## Redistribution but no Growth in Crickets Pie Russell Degnan

If one was to go off the most recent financial reports of Australia or England or India and you'd conclude that cricket's financial health has never been better. Total revenue has been increasing, almost as quickly as in the recent past. But scratch down below and the story is not as pretty. The ICC is scaling back tournaments, denying opportunities for international play to roughly a third of its members. At least five full member cricket boards border on bankruptcy, with another facing a crippling loss if India refuse to tour.

Meanwhile, the BCCI looks at the ICC dividend - a full 75% of revenue amongst the ten most privileged members - does some sums, and concludes that, as Indian fans are the major source of revenue, and as those fans mostly want to watch India, that they are entitled to much more.

The article cites La Liga as a model, referencing the larger tv rights deals negotiated by Barcelona and Real Madrid, for their own home games. It isn't clear if this is the BCCI view, though as Gideon Haigh notes, there is an underlying view that the BCCI's control over revenue affords it the same position as the NBA, NFL or other major sporting league.

The problem is that these analogies are both broken and actively destructive.

Let's start with La Liga. The first thing to note is that the BCCI (and the ECB and CA) already has a better position than either Barcelona or Real Madrid. Not only do they control their home tv revenues, they get to modify the fixture to suit their own purposes. Want to play El Clasico ten times in one season? Done. Over a five period, from October 2010 to October 2015, England, Australia and India will play 47 tests against each other; I don't even want to count how many ODIs. The gradual replacement of other fixtures with those between the big-3 has meant there is now roughly double the number of these matches against any comparable period. European football's giants don't entertain playing that level of glamour fixtures in their wildest dreams.

The second thing to note is that every commentator agrees that La Liga's financial model is hopelessly broken. That the league has become uncompetitive with most clubs mired in debt. That the inequitable tv deal is so bad there was a threatened strike before the start of the season. TV revenues for La Liga are only fourth largest as well; despite the quality on display. And this is a model for cricket?

On the right is what baseball looked like in 1875, before they realised that having one team play six times as many games as another, leveraging their success for solid profits, while others quit half-way through the season for lack of funds, was not in the best interests of the league, the teams in it, and the sport generally. Cricket is a 135 years behind other major sports in terms of the structure of its scheduling and the means by which that structure adds context and financial stability to its participants. And it is getting worse, not better, driven by the schemes of its most secure participants.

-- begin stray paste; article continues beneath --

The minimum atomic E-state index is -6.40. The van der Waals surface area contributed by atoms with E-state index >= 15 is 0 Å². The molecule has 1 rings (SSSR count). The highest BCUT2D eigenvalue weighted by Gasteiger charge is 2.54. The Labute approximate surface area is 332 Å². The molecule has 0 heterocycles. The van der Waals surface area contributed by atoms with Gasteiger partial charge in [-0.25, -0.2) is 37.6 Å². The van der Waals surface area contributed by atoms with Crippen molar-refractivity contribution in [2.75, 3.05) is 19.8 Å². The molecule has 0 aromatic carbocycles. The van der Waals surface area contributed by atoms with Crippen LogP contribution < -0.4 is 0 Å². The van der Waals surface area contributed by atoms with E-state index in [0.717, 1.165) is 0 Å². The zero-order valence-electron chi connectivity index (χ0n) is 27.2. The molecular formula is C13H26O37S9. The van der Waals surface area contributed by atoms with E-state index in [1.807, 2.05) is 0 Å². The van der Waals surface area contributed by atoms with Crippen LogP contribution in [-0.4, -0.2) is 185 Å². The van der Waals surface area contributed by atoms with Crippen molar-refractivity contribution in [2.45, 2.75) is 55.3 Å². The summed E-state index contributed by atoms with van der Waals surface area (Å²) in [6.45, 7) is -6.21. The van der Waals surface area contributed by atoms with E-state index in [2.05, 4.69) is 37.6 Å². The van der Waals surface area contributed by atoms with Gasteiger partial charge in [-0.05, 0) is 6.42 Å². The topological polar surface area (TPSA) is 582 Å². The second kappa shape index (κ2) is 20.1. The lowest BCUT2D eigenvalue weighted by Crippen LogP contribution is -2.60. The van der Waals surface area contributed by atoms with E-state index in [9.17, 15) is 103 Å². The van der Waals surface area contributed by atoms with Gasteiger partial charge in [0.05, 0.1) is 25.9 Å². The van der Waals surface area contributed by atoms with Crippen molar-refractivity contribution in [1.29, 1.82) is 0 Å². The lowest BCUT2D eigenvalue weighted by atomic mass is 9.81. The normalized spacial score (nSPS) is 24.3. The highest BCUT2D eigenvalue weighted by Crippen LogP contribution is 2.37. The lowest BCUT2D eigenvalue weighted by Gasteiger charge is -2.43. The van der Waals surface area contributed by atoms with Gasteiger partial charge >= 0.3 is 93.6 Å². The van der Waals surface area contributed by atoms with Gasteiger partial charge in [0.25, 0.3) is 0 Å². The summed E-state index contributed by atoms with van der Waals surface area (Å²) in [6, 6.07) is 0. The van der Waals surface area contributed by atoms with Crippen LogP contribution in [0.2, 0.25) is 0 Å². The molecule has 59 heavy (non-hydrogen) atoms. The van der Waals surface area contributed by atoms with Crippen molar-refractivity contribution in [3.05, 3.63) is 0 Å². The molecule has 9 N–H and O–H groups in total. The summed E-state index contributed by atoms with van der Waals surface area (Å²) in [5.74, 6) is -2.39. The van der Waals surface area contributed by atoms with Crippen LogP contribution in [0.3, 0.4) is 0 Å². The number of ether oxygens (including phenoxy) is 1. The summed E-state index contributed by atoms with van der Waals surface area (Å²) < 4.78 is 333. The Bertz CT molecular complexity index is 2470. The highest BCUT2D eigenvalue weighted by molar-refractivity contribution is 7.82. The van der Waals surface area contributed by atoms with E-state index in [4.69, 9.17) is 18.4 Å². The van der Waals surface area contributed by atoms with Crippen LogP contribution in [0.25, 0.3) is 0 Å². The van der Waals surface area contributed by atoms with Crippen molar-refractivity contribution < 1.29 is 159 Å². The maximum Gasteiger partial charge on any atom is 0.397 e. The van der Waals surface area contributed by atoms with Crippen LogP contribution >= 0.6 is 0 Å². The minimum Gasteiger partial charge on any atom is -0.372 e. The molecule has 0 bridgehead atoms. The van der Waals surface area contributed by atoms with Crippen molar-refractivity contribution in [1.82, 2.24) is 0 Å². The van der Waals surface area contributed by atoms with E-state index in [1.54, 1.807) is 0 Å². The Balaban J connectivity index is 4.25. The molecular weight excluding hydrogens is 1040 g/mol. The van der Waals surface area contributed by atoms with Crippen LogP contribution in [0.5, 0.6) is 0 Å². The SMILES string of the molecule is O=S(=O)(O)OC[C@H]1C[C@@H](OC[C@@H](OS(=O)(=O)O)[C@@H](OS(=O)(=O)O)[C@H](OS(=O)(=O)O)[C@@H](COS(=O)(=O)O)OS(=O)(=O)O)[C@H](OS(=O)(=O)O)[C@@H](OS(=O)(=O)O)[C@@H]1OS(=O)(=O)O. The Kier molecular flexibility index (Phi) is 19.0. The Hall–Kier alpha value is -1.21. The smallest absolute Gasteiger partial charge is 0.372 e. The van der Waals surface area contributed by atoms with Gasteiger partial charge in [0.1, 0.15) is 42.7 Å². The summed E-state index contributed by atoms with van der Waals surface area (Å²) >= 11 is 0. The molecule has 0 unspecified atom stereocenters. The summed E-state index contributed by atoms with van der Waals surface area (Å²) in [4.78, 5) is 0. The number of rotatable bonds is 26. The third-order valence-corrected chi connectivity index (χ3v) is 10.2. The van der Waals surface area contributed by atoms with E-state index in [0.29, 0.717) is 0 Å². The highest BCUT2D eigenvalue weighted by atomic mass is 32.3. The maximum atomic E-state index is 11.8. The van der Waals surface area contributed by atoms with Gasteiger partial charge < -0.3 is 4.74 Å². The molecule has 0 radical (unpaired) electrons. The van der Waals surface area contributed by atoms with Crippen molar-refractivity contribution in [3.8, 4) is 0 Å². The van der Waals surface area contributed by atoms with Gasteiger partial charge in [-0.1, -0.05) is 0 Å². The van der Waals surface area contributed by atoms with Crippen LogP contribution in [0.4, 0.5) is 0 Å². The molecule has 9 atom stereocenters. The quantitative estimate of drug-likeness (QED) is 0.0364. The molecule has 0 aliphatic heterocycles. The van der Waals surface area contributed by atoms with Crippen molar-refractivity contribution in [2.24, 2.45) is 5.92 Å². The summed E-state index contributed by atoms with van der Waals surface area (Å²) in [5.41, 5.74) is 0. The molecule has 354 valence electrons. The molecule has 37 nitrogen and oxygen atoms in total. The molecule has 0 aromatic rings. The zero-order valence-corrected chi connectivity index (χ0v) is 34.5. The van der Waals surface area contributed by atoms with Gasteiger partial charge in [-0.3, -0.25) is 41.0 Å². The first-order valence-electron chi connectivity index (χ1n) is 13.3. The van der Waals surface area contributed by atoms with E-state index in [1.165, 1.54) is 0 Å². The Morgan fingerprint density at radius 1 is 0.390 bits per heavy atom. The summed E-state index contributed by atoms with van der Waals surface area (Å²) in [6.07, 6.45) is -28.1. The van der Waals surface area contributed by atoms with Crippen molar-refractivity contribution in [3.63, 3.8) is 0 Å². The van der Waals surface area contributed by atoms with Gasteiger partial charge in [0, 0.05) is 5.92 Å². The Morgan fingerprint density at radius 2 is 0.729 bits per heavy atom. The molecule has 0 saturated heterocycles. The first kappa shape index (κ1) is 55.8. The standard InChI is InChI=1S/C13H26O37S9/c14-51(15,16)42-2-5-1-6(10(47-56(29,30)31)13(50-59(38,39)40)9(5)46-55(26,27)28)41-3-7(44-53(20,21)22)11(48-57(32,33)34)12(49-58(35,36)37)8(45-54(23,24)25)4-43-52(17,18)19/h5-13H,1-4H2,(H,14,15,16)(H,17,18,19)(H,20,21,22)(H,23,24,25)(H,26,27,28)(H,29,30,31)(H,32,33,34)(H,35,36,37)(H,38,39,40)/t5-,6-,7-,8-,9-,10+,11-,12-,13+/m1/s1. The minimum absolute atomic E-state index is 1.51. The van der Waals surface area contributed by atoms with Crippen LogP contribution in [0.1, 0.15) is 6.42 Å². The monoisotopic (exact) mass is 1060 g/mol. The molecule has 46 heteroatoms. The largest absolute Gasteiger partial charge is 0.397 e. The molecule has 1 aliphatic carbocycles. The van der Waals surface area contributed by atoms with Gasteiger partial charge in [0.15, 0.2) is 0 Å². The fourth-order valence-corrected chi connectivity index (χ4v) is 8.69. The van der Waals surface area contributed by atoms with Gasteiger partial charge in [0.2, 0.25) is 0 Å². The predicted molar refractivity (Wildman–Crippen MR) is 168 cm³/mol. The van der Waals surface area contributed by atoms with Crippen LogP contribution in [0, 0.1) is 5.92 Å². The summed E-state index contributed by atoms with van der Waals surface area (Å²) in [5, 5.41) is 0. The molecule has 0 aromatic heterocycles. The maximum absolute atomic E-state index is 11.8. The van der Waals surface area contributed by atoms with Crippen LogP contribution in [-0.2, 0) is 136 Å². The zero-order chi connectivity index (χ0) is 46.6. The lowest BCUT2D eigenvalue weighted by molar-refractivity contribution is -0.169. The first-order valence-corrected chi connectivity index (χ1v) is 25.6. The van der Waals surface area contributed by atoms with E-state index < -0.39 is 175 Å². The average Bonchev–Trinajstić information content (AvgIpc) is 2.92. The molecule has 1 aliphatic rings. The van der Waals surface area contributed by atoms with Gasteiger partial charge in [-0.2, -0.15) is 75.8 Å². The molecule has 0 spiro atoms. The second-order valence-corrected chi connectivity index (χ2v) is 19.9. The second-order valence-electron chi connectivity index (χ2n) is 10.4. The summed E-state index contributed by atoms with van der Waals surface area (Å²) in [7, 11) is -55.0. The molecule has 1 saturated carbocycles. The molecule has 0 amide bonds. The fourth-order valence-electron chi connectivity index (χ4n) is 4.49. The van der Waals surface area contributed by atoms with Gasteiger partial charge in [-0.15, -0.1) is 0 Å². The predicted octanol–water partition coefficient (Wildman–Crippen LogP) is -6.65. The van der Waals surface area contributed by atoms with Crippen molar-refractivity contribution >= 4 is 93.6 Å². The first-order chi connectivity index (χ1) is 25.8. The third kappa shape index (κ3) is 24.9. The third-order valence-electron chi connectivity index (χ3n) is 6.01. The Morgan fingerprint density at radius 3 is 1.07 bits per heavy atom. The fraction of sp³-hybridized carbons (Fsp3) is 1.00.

The major difference between cricket and other sports is obviously its international flavour. Numerous sports economists - Szymanski is the most cited - have commented on the difficulties of international (representative) sports compared to domestic (franchise) structures. Notably with uneven competition, the waste of talent unable to gain representation and the inefficiency of multiple stadiums being used for a few days per year. The IPL gets around some of these issues, as does the BBL and other T20 leagues. Their success would leave open the possibility of player wages being paid by domestic competition, and the international arm of the sport making only enough money to pay for its structures. But in order to achieve that, they need to be integrated with each other; and that is not happening; instead each tries to cannibalise the other, leaving both poorer for it.

There is another element to these leagues that we are decidedly not seeing in the case of the cricket governance. The NBA, EPL and others care first and foremost about their product, its growth, and development. They are aggressively targeting emerging East-Asian markets; they push to find players in any pocket of the world, and bring them into their league; they work on competitive balance and fixturing to chase market appeal and increase total revenue. Cricket, be it the ICC, the BCCI, ECB, CA or the other full members summarily fails to build its product. They are engaged in a game of redistribution, chasing every last piece of the Indian/Ashes market through whatever means gains them some access, destroying the good-will of fans with endless repetition of fixtures with barely a point.

If the BCCI wants to control cricket then they have that option. They have the market strength and sufficient control over the major stars of its biggest market to pursue that end. But that control comes with a need to actually develop cricket, as a product, not just at grass-roots level or by advancing the prospects of their national team. They have an enormous head start in the Indian market, but as ex-pat Indians return from Europe and the USA, and as the satellite dishes of the youth increasingly turn to what is globally popular, cricket's lead disintegrates.

Cricket's biggest threat won't come from the internecine fighting amongst the boards; it will come from globally dominant sports that have better products to sell. And cricket, great sport that it is, has a rubbish product to sell. Over-long events, uncompetitive structures, no context to fixtures, lack of media access to players, incoherent last-minute fixturing and an obsession with local appeal over the total package.